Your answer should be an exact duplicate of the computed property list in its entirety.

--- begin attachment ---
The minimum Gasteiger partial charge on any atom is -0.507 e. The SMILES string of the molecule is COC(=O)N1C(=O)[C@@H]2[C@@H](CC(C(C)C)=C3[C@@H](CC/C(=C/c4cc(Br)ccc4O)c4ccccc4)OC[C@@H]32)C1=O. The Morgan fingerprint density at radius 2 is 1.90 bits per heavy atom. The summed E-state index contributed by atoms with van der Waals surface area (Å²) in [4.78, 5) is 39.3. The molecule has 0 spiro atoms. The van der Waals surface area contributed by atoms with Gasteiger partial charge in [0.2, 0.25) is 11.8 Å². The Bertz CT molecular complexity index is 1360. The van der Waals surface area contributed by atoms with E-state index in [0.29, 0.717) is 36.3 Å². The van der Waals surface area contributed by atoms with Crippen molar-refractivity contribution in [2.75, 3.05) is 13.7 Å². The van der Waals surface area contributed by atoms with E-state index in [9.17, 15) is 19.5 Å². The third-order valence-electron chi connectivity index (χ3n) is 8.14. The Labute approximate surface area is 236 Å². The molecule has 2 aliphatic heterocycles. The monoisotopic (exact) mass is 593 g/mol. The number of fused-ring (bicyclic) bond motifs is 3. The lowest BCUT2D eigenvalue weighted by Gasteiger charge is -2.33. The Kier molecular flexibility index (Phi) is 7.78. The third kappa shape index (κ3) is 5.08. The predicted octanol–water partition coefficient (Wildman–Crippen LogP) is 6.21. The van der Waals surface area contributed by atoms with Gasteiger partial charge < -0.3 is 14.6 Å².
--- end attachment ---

The minimum Gasteiger partial charge on any atom is -0.507 e. The SMILES string of the molecule is COC(=O)N1C(=O)[C@@H]2[C@@H](CC(C(C)C)=C3[C@@H](CC/C(=C/c4cc(Br)ccc4O)c4ccccc4)OC[C@@H]32)C1=O. The Morgan fingerprint density at radius 2 is 1.90 bits per heavy atom. The summed E-state index contributed by atoms with van der Waals surface area (Å²) in [4.78, 5) is 39.3. The molecule has 0 spiro atoms. The van der Waals surface area contributed by atoms with Gasteiger partial charge in [0.2, 0.25) is 11.8 Å². The Bertz CT molecular complexity index is 1360. The van der Waals surface area contributed by atoms with E-state index in [0.29, 0.717) is 36.3 Å². The van der Waals surface area contributed by atoms with Crippen molar-refractivity contribution in [2.75, 3.05) is 13.7 Å². The van der Waals surface area contributed by atoms with E-state index in [9.17, 15) is 19.5 Å². The third-order valence-electron chi connectivity index (χ3n) is 8.14. The Labute approximate surface area is 236 Å². The molecule has 2 aliphatic heterocycles. The monoisotopic (exact) mass is 593 g/mol. The number of fused-ring (bicyclic) bond motifs is 3. The lowest BCUT2D eigenvalue weighted by Gasteiger charge is -2.33. The Kier molecular flexibility index (Phi) is 7.78. The third kappa shape index (κ3) is 5.08. The predicted octanol–water partition coefficient (Wildman–Crippen LogP) is 6.21. The van der Waals surface area contributed by atoms with Gasteiger partial charge < -0.3 is 14.6 Å².